Finland’s UPM sees headwinds from disrupted supply chains

HELSINKI, Jan 27 (Reuters) – Finnish forestry company UPM said on Thursday it sees headwinds and extra costs ahead from disrupted global supply chains, leaving investors disappointed with its growth expectations for the first half of the year.

The pulp, paper and biofuel maker saw its shares sink more than 6% after announcing a flat earnings outlook for the first half of the year while also reporting fourth-quarter core earnings below forecasts.

Global supply chain issues caused the company to announce a delay in the start-up of its new Uruguay pulp mill to the end of first quarter 2023 from the second half of 2022 and a 10% increase in the plant’s investment costs.

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Similarly, the start-up of its new biochemicals plant in Leuna, Germany was delayed to the end of 2023 from end of 2022, the company said.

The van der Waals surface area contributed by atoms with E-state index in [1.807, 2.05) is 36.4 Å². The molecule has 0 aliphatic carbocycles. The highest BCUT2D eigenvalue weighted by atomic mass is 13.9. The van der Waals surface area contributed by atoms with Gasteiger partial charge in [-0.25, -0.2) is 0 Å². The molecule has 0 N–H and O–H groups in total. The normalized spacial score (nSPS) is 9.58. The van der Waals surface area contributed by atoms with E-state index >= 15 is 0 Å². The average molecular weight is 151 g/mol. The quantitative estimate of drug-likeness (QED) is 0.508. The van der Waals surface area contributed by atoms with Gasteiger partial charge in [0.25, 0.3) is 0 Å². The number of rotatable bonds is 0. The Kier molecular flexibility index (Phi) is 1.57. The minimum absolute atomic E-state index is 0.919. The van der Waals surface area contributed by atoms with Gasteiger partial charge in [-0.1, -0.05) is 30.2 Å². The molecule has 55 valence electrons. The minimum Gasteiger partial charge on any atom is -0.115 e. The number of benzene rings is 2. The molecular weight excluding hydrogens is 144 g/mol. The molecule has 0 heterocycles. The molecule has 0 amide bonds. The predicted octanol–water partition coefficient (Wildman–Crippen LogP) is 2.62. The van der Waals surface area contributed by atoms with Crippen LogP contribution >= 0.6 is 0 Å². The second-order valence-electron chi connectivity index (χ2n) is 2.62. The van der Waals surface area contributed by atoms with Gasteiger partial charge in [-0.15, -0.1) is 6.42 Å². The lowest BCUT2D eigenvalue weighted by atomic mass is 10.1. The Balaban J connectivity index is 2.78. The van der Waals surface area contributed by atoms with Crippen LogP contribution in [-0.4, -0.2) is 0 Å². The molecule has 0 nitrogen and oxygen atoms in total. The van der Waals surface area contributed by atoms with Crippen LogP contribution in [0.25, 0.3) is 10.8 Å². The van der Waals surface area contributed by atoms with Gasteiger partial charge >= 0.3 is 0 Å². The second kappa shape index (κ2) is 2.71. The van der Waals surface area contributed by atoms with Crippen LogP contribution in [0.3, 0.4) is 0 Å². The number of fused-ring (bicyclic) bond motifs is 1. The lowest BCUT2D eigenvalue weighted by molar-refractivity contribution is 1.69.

“Disruptions to global supply chains have affected both the availability and costs of critical construction materials,” it said in a statement.

UPM has been considering investing in a new biofuels refinery either in Finland or the Netherlands and said it had opted for Rotterdam but postponed the investment decision until the end of the year.

UPM expects good demand to continue for most of its products but its comparable EBIT to remain on a similar level than in the first half of 2021 due to higher costs.

UPM is in a wage dispute with many of its Finnish employees, who have been on strike since Jan. 1, forcing the company to shut down plants in the country.

Negotiations between UPM and the union have been deadlocked for months and the company said on Thursday it was unable to estimate related costs for the time being. L1N2U00ZM

UPM’s October-December earnings before interest, tax, depreciation, and amortization (EBITDA) rose to 470 million euros ($526 million) but were dented by record-high electricity prices and missed a mean estimate of 546.6 million euros from five analysts polled by Refinitiv. L8N2U52DU

($1 = 0.8931 euros)

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Reporting by Anne Kauranen; editing by Jason Neely, Alexander Smith and Kim Coghill

Our Standards: The Thomson Reuters Trust Principles.

source: reuters.com